In the future, if a pensioner is suffering from the excruciating pain of arthritis, they will be able to choose to get a new, mechanical limb. “In that world, [we’ll be able to] rebuild the limb back to its capabilities of when the person was 18 years old,” Professor Herr continues. “You could argue that the rational decision would be to receive the treatment.” To willingly remove the limb, in other words.
Outside of medicine, there will be other applications for this technology, of course. As well as creating commercial products to increase strength, allow us to run faster and jump further, we will eventually be able to hook up our minds to computers.
“The bandwidth now of key communication via a keyboard, there’s a mismatch with the bandwidth of our thinking compared to the bandwidth of communicating those thoughts via a keyboard,” Professor Herr explains. “If you directly link signals of the brain with synthetic computation, the speed with which we could communicate and do cognitive work would go up tremendously. That’s an example of a whole area that will fundamentally change how we interact with the world.”
If you think this future sounds far-fetched, just take another look around you. If you lived 50 years ago and were transported into 2018 without being eased into our modern society, it would fry your mind.
“We as humans today are profoundly augmented,” Professor Herr says. “Last night I arrived on this thing called an airplane from Iceland, then I used this thing called a smartphone and went on a network because I couldn’t remember something. We’re augmented all over the place. We don’t view it as scary or as augmentation just because we’re used to it. It’s so integrated to our lives that we don’t view it as foreign or anti-human at all.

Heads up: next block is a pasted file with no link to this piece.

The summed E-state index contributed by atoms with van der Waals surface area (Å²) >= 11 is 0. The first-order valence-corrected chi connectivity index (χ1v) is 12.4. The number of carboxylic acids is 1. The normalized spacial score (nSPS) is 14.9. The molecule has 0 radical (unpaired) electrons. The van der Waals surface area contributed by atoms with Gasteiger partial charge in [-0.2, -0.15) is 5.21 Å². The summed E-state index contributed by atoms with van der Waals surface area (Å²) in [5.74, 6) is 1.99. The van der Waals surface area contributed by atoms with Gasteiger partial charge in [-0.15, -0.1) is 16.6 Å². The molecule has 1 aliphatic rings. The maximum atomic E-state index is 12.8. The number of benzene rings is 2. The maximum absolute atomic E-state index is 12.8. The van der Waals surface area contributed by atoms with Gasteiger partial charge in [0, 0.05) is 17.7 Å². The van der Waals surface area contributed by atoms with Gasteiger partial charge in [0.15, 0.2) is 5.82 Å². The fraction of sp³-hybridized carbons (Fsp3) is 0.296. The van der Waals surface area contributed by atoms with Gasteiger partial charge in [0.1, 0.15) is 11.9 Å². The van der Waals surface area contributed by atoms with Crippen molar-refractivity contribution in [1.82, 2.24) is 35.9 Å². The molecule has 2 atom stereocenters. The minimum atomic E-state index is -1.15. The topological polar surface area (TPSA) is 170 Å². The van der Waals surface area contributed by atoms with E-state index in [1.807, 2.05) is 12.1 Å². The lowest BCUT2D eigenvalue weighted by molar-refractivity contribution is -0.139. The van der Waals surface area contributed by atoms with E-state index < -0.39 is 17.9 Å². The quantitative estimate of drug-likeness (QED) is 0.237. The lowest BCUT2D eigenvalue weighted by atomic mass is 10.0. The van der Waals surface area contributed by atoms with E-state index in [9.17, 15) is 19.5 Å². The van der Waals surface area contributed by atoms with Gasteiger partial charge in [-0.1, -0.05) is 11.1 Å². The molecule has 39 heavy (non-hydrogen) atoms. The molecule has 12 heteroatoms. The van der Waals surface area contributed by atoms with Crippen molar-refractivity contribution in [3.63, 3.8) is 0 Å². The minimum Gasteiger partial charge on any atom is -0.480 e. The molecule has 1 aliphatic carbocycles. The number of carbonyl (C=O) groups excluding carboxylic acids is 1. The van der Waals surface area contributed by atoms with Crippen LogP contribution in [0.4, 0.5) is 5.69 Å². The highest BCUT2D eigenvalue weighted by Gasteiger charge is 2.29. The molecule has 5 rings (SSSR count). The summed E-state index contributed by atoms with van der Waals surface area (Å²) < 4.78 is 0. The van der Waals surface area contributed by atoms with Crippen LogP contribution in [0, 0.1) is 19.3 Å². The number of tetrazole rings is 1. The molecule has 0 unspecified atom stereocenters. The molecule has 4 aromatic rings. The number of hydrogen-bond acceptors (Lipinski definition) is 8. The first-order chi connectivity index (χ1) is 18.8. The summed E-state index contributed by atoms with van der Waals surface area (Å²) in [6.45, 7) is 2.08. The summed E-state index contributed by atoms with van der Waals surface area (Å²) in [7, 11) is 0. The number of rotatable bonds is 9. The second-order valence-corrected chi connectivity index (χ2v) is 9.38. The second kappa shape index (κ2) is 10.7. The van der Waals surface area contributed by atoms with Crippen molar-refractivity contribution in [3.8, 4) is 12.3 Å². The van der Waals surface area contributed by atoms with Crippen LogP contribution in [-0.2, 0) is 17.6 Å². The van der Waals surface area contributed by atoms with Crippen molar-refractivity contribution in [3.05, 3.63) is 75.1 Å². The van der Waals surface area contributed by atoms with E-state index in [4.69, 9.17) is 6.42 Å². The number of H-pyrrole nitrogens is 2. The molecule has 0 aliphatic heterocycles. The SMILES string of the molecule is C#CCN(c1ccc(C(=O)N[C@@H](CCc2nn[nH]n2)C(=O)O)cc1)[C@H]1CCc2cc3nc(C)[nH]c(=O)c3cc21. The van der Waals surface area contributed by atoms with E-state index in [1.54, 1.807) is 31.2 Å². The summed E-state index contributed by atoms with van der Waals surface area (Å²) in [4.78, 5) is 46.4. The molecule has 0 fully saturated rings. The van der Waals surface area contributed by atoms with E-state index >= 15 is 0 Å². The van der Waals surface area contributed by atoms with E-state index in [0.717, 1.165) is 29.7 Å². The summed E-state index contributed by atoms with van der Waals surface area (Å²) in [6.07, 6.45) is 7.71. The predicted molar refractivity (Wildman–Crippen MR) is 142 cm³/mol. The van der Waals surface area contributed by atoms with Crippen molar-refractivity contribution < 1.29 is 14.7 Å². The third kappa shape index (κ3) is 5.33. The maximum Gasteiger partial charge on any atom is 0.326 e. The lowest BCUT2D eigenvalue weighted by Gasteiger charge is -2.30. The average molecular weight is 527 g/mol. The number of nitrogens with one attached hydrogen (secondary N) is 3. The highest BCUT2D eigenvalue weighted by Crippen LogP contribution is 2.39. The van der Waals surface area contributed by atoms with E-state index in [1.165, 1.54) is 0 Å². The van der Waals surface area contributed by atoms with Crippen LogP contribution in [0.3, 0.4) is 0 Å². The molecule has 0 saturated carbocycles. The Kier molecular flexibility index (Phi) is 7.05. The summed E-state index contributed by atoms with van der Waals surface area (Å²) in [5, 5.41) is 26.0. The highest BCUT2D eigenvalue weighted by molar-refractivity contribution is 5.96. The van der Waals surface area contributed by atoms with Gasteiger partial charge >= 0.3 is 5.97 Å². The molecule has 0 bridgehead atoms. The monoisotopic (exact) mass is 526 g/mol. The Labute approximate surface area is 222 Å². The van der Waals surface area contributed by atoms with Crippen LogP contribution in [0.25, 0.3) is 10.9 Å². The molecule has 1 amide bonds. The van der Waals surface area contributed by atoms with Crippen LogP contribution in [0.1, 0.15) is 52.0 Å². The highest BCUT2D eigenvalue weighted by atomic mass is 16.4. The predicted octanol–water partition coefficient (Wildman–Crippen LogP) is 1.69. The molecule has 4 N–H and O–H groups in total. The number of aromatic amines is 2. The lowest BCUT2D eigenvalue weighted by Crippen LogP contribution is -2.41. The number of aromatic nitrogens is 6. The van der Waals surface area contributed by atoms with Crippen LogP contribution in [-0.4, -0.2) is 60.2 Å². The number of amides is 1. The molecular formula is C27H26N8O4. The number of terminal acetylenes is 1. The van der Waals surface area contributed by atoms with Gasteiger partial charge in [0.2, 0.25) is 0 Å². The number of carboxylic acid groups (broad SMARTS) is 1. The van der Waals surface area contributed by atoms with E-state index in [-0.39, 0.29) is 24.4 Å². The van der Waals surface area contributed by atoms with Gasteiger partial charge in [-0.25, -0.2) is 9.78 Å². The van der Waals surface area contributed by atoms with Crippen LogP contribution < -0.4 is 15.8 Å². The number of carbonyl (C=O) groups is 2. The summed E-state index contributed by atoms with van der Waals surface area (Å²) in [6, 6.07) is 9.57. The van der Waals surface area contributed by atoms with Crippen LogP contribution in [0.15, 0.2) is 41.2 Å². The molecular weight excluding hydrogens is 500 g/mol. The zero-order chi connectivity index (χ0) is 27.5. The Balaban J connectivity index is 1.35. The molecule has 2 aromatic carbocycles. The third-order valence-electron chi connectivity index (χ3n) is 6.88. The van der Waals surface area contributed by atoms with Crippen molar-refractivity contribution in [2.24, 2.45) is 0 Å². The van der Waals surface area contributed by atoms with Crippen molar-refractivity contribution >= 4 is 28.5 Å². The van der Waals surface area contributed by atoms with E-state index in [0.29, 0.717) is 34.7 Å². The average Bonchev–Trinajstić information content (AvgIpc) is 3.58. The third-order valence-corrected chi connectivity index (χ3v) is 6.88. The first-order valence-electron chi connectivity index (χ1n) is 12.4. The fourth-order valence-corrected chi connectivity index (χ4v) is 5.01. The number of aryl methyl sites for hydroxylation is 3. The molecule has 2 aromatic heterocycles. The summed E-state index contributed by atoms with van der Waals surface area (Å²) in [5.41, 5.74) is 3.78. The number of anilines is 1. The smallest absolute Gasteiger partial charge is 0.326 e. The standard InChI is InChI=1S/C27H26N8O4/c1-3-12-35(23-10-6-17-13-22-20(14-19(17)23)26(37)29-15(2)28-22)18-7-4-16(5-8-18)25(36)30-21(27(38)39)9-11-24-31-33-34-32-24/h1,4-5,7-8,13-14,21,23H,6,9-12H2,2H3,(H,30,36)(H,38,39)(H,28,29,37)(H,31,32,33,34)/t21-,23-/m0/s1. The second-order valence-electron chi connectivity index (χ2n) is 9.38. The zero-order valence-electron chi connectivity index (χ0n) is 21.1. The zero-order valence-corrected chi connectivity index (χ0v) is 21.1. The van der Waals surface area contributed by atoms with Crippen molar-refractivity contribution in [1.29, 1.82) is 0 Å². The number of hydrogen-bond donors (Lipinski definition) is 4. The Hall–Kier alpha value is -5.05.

“Tiger Woods has already gone under surgery to augment his vision, which is a complete augmentation. He’s received laser surgery to profoundly enhance his vision.”
That fear of technology, Professor Herr says, is cultural to some degree, and is less pronounced in the East than it is in the West. “In the United States, we still have the mentality of cowboys and indians, extreme independance, and extreme autonomy,” he explains. “So the fear is that the machines are going to reduce our autonomy and our freedoms.”
Some of that fear, I think, is tied into our capitalist economic system. Of course we’re afraid of machines taking our jobs, because the society we live in now certainly wouldn’t give handouts to all its civilians if everything became automated. Another ingrained cultural system that keeps people afraid of technology is religion.
“We have a religion that sometimes teaches that the innate biological body is holy, and if you change that body you are doing something that is against God,” Professor Herr says. “That’s something I don’t subscribe to. Other religions view that any enhancement of human consciousness, human expression, is from God – it doesn’t matter if its from cells, tissues, or synthetics – it’s godly. I think this is a more inspiring spiritual view.”
Once augmentations make their impact on medicine and put an end to disease and disabilities, where does the technology go from there? If you ignore the violent applications presented in video games, it seems the portrayal of the cybernetic enhancements outside of medicine aren’t too far off. One day humans – actual humans – will take flight.
“We’re already doing it in a crude sense: we’re already strapping batwings to ourselves and jumping off mountains and soaring; we’re already trying to put jet engines on our backs,” Professor Herr explains. “We’ll be exploring different ways of designing our bodies. There won’t be a separate device that we strap onto our back, we will actually extend our nervous systems into designed constructs and fundamentally change human morphology.”